Going To Jail For Growing Veggies? What next?

Update 8/13/11:  Evidently, media attention and public opinion does have influence on a city’s prosecutorial discretion.  Following the international outcry stirred up by Ms. Bass’s blog and Facebook page, “Last month, City Prosecutor Eugene Lumberg dismissed the garden charges.”  Article from the Detroit News.  Good for the city of Oak Park.  I’m happy to see they could be reasonable. 

Bureaucracies are hardly famous for their flexibility and here’s a glowing example straight from the annals of the absurd:

Oak Park, Michigan Resident Julie Bass Faces 93 Days In Jail For Vegetable Garden

Evidently, Ms. Bass is being actively prosecuted for the crime of growing a vegetable patch in her front yard.  Not pot, mind you.  Not opium.  Not noxious weeds.  Her house isn’t sporting a dead lawn that she can’t afford to water.  She hasn’t piled up a rusting heap of garbage and she’s not parking her car in some rutted, dried mud just over the curb.  The woman is growing food, in attractive raised beds no less, but officials are digging in because veggies don’t conform to the city ordinance.  From The Huffington Post article;

“According to a local ABC affiliate, city code states that “all unpaved portions of the site shall be planted with grass or ground cover or shrubbery or other suitable live plant material.”

Now clearly, there’s a lot of wiggle room here.  “Suitable live plant material” is about as ambiguous as it gets but officials have nevertheless decided to take a hard line.  They want Ms. Bass’s yard to look like how other yards “commonly” (read traditionally) look.  They want grass, they want shrubs, and they want flowers.  Not this:

Julie Bass has taken her battle online, and now news outlets are picking up the story.  I’ve nosed around a little and am pretty sure that, with the widespread outrage brewing over the incident, the city of Oak Park has a PR nightmare on its hands.

Shall we count all the ways that pressing charges in this case is stupid, if not outright offensive?

1)  With food costs soaring, home vegetable gardens are now very common.

2)  With a growing concern about food safety, home vegetable gardens are now very common.

3)  With the growing obesity epidemic, growing a home vegetable garden is being encouraged at the highest levels of government.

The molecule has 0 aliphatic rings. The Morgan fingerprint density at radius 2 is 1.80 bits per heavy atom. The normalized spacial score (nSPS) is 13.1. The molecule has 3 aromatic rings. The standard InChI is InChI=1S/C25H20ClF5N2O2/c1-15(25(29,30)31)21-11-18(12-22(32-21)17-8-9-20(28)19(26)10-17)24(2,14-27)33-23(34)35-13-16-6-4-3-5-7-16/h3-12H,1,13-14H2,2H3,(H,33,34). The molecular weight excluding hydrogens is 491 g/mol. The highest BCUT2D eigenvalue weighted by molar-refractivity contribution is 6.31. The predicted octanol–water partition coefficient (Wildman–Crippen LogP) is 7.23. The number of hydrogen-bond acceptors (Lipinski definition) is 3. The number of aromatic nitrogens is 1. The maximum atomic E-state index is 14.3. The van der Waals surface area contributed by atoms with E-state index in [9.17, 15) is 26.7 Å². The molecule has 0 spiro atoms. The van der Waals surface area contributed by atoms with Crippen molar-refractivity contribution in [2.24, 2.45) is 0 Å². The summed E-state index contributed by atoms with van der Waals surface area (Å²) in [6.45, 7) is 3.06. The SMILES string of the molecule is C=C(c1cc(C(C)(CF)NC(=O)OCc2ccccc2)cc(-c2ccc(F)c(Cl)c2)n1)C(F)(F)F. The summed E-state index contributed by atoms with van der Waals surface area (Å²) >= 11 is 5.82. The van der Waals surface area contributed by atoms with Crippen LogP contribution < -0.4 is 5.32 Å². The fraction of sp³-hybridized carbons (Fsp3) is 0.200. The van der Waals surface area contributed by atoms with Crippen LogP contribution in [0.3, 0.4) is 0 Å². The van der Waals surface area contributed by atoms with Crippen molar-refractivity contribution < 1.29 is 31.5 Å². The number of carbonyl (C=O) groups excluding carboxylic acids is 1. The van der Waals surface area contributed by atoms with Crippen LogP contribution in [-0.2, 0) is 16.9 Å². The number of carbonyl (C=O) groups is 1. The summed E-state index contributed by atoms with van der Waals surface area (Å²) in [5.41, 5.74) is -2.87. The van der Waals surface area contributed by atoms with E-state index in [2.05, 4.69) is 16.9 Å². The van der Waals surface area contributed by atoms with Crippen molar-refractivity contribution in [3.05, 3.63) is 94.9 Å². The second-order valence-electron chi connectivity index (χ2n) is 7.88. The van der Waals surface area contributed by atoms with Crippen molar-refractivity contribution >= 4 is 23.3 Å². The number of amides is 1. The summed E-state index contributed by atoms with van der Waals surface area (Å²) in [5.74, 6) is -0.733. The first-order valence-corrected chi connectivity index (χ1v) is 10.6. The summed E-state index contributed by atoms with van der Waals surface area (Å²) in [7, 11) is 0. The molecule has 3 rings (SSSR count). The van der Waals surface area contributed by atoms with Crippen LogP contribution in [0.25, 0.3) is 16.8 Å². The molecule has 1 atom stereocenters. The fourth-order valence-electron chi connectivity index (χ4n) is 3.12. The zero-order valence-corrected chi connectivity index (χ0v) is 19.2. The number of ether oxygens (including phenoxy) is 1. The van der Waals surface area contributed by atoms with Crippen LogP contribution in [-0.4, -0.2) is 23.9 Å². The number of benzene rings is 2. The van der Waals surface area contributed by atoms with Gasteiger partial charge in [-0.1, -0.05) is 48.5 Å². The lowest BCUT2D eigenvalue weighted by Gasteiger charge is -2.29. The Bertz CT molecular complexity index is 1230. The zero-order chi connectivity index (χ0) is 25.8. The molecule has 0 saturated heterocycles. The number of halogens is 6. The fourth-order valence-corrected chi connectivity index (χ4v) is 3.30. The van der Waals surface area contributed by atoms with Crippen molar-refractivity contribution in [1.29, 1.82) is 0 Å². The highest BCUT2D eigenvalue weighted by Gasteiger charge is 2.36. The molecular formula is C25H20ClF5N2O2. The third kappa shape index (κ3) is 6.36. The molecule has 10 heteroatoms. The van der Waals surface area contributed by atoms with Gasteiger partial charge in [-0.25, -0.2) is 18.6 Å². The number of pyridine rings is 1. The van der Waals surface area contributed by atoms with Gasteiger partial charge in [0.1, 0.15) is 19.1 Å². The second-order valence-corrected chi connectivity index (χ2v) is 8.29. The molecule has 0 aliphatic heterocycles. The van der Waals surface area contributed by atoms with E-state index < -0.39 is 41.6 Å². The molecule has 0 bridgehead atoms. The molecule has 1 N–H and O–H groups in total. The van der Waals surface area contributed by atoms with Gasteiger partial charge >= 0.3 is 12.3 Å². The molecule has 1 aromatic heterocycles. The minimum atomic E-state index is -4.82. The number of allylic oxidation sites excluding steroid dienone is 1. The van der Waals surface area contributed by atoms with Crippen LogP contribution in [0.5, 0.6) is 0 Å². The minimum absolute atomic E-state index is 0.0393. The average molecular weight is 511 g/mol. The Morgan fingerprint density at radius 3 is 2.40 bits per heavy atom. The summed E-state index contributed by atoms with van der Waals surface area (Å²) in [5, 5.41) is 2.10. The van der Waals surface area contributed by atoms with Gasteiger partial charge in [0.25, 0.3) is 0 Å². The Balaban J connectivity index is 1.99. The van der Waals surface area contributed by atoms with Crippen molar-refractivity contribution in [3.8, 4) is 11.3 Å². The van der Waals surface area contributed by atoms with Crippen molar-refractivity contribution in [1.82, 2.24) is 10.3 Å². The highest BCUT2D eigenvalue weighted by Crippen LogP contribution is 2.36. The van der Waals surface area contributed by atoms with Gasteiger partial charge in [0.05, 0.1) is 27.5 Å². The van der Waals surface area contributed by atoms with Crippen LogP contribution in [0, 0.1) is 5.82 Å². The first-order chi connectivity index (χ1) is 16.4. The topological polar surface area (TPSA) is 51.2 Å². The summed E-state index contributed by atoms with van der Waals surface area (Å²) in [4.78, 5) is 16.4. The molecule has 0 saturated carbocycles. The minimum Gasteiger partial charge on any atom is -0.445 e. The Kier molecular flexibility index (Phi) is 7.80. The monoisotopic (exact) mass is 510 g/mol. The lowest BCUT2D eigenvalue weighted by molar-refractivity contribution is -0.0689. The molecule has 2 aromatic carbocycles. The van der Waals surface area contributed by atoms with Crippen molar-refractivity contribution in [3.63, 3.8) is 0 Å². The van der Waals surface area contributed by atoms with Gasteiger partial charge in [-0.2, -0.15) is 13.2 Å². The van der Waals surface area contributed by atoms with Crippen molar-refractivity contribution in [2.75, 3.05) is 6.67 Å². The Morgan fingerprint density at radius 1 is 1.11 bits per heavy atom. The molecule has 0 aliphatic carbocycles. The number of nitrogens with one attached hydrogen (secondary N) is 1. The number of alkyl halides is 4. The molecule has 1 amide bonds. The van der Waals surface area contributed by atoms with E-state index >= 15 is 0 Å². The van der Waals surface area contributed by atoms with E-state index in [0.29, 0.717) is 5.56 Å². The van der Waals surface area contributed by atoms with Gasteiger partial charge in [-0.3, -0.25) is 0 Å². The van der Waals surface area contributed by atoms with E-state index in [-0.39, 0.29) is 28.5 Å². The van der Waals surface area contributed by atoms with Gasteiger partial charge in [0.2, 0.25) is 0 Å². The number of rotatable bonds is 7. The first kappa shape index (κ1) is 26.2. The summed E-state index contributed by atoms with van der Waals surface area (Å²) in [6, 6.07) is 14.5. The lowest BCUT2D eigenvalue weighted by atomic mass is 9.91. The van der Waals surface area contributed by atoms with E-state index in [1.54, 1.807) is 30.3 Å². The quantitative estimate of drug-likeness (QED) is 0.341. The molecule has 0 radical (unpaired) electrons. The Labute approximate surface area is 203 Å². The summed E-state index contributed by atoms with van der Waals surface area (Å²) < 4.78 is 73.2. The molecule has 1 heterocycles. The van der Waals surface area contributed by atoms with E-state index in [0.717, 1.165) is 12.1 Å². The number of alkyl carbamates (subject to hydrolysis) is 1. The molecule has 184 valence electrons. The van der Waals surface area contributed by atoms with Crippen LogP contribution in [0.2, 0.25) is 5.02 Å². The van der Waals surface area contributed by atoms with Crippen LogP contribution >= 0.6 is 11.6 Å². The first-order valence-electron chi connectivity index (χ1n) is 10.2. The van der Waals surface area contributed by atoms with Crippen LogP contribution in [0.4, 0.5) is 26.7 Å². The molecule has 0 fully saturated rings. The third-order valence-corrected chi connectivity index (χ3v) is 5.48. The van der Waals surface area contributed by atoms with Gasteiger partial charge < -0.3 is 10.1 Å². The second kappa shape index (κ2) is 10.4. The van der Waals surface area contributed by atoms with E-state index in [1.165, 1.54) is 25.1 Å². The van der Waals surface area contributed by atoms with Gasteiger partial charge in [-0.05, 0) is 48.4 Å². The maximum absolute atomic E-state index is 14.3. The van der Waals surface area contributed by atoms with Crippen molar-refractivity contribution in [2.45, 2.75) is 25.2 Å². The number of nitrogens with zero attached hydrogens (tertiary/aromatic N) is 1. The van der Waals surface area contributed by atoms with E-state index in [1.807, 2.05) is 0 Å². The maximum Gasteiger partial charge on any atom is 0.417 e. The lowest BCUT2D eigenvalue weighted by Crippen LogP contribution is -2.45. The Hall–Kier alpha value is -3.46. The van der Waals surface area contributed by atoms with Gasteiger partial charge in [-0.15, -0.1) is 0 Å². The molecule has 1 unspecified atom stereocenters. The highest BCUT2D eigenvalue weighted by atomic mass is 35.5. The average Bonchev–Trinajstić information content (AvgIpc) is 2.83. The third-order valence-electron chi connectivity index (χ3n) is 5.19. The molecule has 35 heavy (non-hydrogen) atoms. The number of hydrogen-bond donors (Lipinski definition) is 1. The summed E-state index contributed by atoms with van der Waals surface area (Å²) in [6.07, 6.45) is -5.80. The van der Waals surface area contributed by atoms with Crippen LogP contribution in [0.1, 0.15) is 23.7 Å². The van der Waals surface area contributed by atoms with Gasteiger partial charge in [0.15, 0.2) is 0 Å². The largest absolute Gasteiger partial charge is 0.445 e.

4)  The White House has a vegetable patch in the middle of it’s lawn for godsakes.

5)  At a time when cities, counties, states, and federal governments are shutting down essential services and affected citizens are experiencing genuine suffering, wasting taxpayer money on a frivolous prosecution like this is repugnant.

6)  This prosecution diverts desperately needed resources away from real criminal activity.

7)  It limits the amount of land a family hit by the recession can utilize for growing food.

8)  With food stamp use at it’s highest rate in history, (think escalating budget deficit) being willing to prosecute someone for growing their own food actually creates a skewed incentive favoring food stamps over food production.

9)  Fill in the blank with your own favorite: ___________________________________

Oak Park officials?  Please.  Cultivate a little openess here.  Home gardens as a national activity have returned, and you need to incorporate that reality into your system of governance.  I suspect the city code you’re working off of was originally intended to protect the property values of your homeowners and that’s certainly a worthy goal.  Nobody wants to drive around their city and have it look like shit.  But if you think outside the box, I’m sure you can find a way to adapt your ordinance that would ensure any home garden sited in a front yard still meets required aesthetic standards.  That would preserve the original purpose of the code while allowing for the changing needs of a community struggling through difficult and changing times.

In the meantime, if anyone is interested in helping Ms. Bass out with her mounting legal fees, you can make a donation here: https://bitly.com/pPsDbe

copyright Dia Osborn 2011